There is so much more to these little reptiles than car insurance commercials! These adorable little lizards come in a variety of shapes, sizes, and colors. With over 1,500 species, you’re sure to find lots of unique traits. Read on to learn about the gecko.
Description of the Gecko
Geckos are nocturnal reptiles with large eyes (the better to see you with!), and padded toes for climbing. They have a thick tail and four legs. Geckos can be seen in a truly diverse variety of shapes, colors, and sizes.
Interesting Facts About the Gecko
These extremely adaptable creatures possess numerous traits that allow them to thrive in many different habitats. With so many different species, the facts are virtually endless, so we’ll pick a few choice ones.
- Wink at Em’ – Your gecko friend will never wink at you, because geckos cannot blink! Instead of blinking to clear their eyes, geckos simply lick debris away. They use their tongues to keep their eyes moist and clean.
- Off With His Head! – While geckos can’t regrow their heads, they can regrow their tails. Geckos can actually sever their own tails if captured, to distract the predator and escape. The tail simply grows back, in a process called “autotomy.”
- Mega-Gecko – The largest species of gecko ever discovered was a whopping two feet long! This now-extinct species, the kawekaweau, was native to New Zealand. It is believed these geckos were driven to extinction by the introduction of non-native rats and weasels. This fate is unfortunately very common in island animal species with little-to-no native predators.
- Gecko Toes – Geckos’ padded toes provide them with unrivaled climbing ability. Approximately 60% of geckos have toe pads aiding them in climbing. The toes have setae, or ridges, along the surface. Scientists have debated over the exact science of how gecko toes allow them to climb virtually any surface. The most recent theory is the use of electrostatic interaction between the toes and the surface.
Habitat of the Gecko
Geckos reside in a number of different habitats worldwide. They can be found in urban areas, living within houses and near light fixtures, in forests within the trees, or even deserts and mountains.
Distribution of the Gecko
These reptiles can be found on every continent in the world, except for Antarctica.
Diet of the Gecko
Geckos feed on a variety of insects, fruits, and even the nectar of flowers. They are nocturnal, meaning they are most active at night. Geckos can frequently be found near light sources, feeding on insects attracted to the light.
Gecko and Human Interaction
With over 1,500 species, geckos interact with humans quite frequently. While some people find them scary, the vast majority of people see them as harmless. Many individuals will welcome geckos into their homes, as the geckos will feed on unwanted insects, like mosquitos and cockroaches.
Geckos are susceptible to the same anthropogenic (human-caused) dangers as many other animals. Pollution, deforestation, invasive species, and global climate change can impact many different species of geckos.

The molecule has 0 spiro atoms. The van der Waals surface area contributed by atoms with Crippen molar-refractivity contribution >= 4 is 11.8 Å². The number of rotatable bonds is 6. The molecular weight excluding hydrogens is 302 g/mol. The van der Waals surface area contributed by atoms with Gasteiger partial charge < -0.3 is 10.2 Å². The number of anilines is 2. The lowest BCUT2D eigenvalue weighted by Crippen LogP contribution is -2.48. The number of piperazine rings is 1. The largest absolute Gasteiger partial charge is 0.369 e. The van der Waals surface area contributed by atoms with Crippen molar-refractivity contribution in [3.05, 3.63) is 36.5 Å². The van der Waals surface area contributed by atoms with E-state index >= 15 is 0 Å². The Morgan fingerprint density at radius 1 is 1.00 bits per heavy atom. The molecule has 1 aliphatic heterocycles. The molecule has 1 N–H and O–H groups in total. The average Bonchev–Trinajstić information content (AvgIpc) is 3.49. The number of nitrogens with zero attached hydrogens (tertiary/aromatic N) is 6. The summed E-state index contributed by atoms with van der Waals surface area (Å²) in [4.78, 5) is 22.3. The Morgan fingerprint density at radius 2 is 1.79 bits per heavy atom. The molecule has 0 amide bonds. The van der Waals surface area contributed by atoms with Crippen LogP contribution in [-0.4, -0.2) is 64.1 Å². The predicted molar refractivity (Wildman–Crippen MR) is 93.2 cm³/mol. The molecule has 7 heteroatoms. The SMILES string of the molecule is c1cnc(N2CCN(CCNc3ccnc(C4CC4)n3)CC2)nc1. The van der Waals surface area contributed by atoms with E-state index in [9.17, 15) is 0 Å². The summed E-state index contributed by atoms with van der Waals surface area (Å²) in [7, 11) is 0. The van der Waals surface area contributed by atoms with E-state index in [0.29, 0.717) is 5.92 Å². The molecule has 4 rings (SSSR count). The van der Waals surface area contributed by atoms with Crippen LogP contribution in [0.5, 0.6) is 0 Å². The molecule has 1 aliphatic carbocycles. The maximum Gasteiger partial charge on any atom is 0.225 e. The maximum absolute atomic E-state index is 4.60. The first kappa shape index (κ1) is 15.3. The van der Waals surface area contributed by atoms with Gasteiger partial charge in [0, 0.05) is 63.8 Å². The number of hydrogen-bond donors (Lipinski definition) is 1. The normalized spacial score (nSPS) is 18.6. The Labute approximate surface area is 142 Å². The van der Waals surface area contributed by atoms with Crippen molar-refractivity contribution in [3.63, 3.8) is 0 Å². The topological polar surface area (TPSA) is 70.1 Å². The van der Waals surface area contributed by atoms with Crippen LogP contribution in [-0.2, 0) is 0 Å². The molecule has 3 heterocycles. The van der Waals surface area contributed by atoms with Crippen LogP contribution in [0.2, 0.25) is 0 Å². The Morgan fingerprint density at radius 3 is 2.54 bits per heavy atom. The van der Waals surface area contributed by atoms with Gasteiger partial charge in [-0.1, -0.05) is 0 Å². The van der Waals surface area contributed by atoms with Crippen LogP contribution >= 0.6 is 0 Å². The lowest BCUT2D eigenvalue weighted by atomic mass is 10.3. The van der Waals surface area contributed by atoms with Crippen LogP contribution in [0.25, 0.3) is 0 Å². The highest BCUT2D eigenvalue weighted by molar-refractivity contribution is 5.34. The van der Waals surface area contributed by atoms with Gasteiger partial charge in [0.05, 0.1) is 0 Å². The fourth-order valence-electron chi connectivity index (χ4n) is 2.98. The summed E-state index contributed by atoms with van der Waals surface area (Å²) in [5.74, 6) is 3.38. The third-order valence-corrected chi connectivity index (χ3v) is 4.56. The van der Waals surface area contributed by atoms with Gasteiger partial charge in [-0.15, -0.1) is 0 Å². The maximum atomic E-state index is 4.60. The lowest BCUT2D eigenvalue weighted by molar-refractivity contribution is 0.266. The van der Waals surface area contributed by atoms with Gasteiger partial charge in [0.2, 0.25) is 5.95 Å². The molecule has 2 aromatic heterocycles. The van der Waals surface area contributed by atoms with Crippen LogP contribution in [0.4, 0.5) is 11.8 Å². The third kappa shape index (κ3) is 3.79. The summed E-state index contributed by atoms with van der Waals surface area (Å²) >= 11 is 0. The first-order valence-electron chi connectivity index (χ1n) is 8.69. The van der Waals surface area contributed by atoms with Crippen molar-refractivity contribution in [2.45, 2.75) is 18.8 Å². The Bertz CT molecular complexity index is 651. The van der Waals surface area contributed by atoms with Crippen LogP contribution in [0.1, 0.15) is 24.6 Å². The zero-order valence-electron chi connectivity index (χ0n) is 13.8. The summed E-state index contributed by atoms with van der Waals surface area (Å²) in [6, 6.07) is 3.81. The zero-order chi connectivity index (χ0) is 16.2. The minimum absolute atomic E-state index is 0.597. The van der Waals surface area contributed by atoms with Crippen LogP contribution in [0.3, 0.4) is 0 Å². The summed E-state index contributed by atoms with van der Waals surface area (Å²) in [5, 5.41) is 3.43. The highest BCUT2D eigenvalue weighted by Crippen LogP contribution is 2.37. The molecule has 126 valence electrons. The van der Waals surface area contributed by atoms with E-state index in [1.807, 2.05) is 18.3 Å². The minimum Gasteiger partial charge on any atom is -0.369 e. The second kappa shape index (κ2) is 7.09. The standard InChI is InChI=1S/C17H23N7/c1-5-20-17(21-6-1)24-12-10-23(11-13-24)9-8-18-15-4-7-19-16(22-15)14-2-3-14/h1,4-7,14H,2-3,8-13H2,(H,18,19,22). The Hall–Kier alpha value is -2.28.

Leopard geckos have been partially domesticated. They have been selectively bred over 30 years to be friendlier, and less likely to drop their tails. Humans have also used selective breeding to isolate color morphs that are desirable.
Does the Gecko Make a Good Pet
Yes! Certain species of geckos can make wonderful pets, and some species can be handled quite frequently. Leopard geckos in particular are frequently kept as pets.
Different gecko species require different levels of care. Geckos typically require a 10-20 gallon aquarium, and can stray from their heat source in too large a space. The aquarium should have a screen lid to provide adequate ventilation and support the light fixture.
It is best to heat one end of the cage, so the geckos have a temperature gradient to choose from. Your geckos should be provided with insects for food, and vitamins to maintain their health.
Behavior of the Gecko
Geckos are active at night, though there are species that forage during the day. Geckos are incredibly vocal reptiles, and will frequently make chirping, clicking, or barking sounds. These noises can be used to establish territory or search for a mate.
Reproduction of the Gecko
After mating, female geckos lay eggs in dark, damp locations, where they seem to prefer leaves and bark as substrate for their nests. Most species lay just one clutch of eggs per year, but some species can reproduce more frequently.
Beliefs, Superstitions, and Phobias About the Gecko
In Costa Rican cultures, geckos are considered a symbol of good luck. The basis of this belief is in logical thought rather than superstition, as a gecko-free home may have been treated heavily with toxic pesticides. In Costa Rica, a hotel room without a gecko companion is considered bad luck!